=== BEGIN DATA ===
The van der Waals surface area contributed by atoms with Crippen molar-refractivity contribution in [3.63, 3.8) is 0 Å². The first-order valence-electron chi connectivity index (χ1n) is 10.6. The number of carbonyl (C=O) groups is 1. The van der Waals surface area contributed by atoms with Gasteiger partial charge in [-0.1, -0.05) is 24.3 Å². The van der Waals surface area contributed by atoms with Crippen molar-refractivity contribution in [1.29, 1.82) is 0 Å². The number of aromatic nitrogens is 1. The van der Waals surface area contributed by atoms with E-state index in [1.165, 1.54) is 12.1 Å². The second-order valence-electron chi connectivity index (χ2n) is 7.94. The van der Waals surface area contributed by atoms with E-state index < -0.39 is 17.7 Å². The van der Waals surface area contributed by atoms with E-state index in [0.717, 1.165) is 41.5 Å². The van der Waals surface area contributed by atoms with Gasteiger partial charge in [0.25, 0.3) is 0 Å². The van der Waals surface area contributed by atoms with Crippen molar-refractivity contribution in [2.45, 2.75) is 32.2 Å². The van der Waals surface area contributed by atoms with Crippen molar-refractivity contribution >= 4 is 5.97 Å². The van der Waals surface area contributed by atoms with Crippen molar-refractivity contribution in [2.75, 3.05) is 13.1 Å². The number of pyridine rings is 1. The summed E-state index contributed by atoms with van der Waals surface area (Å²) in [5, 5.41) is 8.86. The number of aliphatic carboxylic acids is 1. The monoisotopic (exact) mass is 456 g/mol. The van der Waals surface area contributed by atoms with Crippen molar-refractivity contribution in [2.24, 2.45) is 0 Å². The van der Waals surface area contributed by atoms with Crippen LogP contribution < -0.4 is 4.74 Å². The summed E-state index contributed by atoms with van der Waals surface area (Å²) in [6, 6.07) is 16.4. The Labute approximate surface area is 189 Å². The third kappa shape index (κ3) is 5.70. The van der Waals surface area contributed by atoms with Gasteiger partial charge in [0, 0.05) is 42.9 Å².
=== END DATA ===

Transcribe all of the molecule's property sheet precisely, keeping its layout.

The van der Waals surface area contributed by atoms with Crippen molar-refractivity contribution in [3.63, 3.8) is 0 Å². The first-order valence-electron chi connectivity index (χ1n) is 10.6. The number of carbonyl (C=O) groups is 1. The van der Waals surface area contributed by atoms with Gasteiger partial charge in [-0.1, -0.05) is 24.3 Å². The van der Waals surface area contributed by atoms with Crippen molar-refractivity contribution in [1.29, 1.82) is 0 Å². The number of aromatic nitrogens is 1. The van der Waals surface area contributed by atoms with E-state index in [1.165, 1.54) is 12.1 Å². The second-order valence-electron chi connectivity index (χ2n) is 7.94. The van der Waals surface area contributed by atoms with E-state index < -0.39 is 17.7 Å². The van der Waals surface area contributed by atoms with E-state index in [0.717, 1.165) is 41.5 Å². The van der Waals surface area contributed by atoms with Gasteiger partial charge in [0.25, 0.3) is 0 Å². The van der Waals surface area contributed by atoms with Crippen molar-refractivity contribution in [2.45, 2.75) is 32.2 Å². The van der Waals surface area contributed by atoms with Crippen molar-refractivity contribution >= 4 is 5.97 Å². The van der Waals surface area contributed by atoms with Crippen molar-refractivity contribution in [2.75, 3.05) is 13.1 Å². The number of pyridine rings is 1. The summed E-state index contributed by atoms with van der Waals surface area (Å²) in [5, 5.41) is 8.86. The number of aliphatic carboxylic acids is 1. The monoisotopic (exact) mass is 456 g/mol. The van der Waals surface area contributed by atoms with Crippen molar-refractivity contribution in [2.24, 2.45) is 0 Å². The van der Waals surface area contributed by atoms with Crippen LogP contribution < -0.4 is 4.74 Å². The summed E-state index contributed by atoms with van der Waals surface area (Å²) in [6, 6.07) is 16.4. The Labute approximate surface area is 189 Å². The third kappa shape index (κ3) is 5.70. The van der Waals surface area contributed by atoms with Gasteiger partial charge in [0, 0.05) is 42.9 Å².